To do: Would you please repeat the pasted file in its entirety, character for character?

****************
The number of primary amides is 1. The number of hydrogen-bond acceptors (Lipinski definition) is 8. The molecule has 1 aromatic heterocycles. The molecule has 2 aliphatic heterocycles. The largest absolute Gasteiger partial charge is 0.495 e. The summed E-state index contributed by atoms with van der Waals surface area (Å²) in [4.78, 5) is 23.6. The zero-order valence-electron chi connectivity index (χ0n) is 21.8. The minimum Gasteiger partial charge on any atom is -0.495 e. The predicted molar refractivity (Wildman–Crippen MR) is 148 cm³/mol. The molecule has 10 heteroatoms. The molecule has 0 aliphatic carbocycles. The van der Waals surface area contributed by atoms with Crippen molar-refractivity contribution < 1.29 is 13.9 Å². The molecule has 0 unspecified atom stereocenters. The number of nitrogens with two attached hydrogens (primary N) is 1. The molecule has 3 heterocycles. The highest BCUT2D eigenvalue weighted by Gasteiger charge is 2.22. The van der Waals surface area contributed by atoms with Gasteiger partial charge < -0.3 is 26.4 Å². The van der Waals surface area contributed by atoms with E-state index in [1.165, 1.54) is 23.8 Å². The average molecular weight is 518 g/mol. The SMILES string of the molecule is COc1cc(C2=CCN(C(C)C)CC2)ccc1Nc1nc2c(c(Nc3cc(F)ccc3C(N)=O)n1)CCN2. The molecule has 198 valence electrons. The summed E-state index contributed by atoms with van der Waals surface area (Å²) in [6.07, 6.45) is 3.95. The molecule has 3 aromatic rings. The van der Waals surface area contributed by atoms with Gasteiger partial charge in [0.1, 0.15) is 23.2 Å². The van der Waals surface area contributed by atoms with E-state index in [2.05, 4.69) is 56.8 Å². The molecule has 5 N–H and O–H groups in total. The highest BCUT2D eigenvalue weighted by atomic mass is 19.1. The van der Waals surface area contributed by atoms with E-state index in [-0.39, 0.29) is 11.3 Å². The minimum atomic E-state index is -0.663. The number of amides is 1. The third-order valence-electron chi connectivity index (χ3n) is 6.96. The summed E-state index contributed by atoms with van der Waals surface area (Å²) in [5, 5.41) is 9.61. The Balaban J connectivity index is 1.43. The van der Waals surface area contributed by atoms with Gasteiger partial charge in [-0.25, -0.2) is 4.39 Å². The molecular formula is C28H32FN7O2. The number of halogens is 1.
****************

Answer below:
The number of primary amides is 1. The number of hydrogen-bond acceptors (Lipinski definition) is 8. The molecule has 1 aromatic heterocycles. The molecule has 2 aliphatic heterocycles. The largest absolute Gasteiger partial charge is 0.495 e. The summed E-state index contributed by atoms with van der Waals surface area (Å²) in [4.78, 5) is 23.6. The zero-order valence-electron chi connectivity index (χ0n) is 21.8. The minimum Gasteiger partial charge on any atom is -0.495 e. The predicted molar refractivity (Wildman–Crippen MR) is 148 cm³/mol. The molecule has 10 heteroatoms. The molecule has 0 aliphatic carbocycles. The van der Waals surface area contributed by atoms with Crippen molar-refractivity contribution < 1.29 is 13.9 Å². The molecule has 0 unspecified atom stereocenters. The number of nitrogens with two attached hydrogens (primary N) is 1. The molecule has 3 heterocycles. The highest BCUT2D eigenvalue weighted by Gasteiger charge is 2.22. The van der Waals surface area contributed by atoms with Gasteiger partial charge < -0.3 is 26.4 Å². The van der Waals surface area contributed by atoms with E-state index in [1.165, 1.54) is 23.8 Å². The average molecular weight is 518 g/mol. The SMILES string of the molecule is COc1cc(C2=CCN(C(C)C)CC2)ccc1Nc1nc2c(c(Nc3cc(F)ccc3C(N)=O)n1)CCN2. The molecule has 198 valence electrons. The summed E-state index contributed by atoms with van der Waals surface area (Å²) in [6.07, 6.45) is 3.95. The molecule has 3 aromatic rings. The van der Waals surface area contributed by atoms with Gasteiger partial charge in [0.1, 0.15) is 23.2 Å². The van der Waals surface area contributed by atoms with E-state index in [2.05, 4.69) is 56.8 Å². The molecule has 5 N–H and O–H groups in total. The highest BCUT2D eigenvalue weighted by atomic mass is 19.1. The van der Waals surface area contributed by atoms with E-state index in [-0.39, 0.29) is 11.3 Å². The minimum atomic E-state index is -0.663. The number of amides is 1. The third-order valence-electron chi connectivity index (χ3n) is 6.96. The summed E-state index contributed by atoms with van der Waals surface area (Å²) in [5, 5.41) is 9.61. The Balaban J connectivity index is 1.43. The van der Waals surface area contributed by atoms with Gasteiger partial charge in [-0.25, -0.2) is 4.39 Å². The molecular formula is C28H32FN7O2. The number of halogens is 1.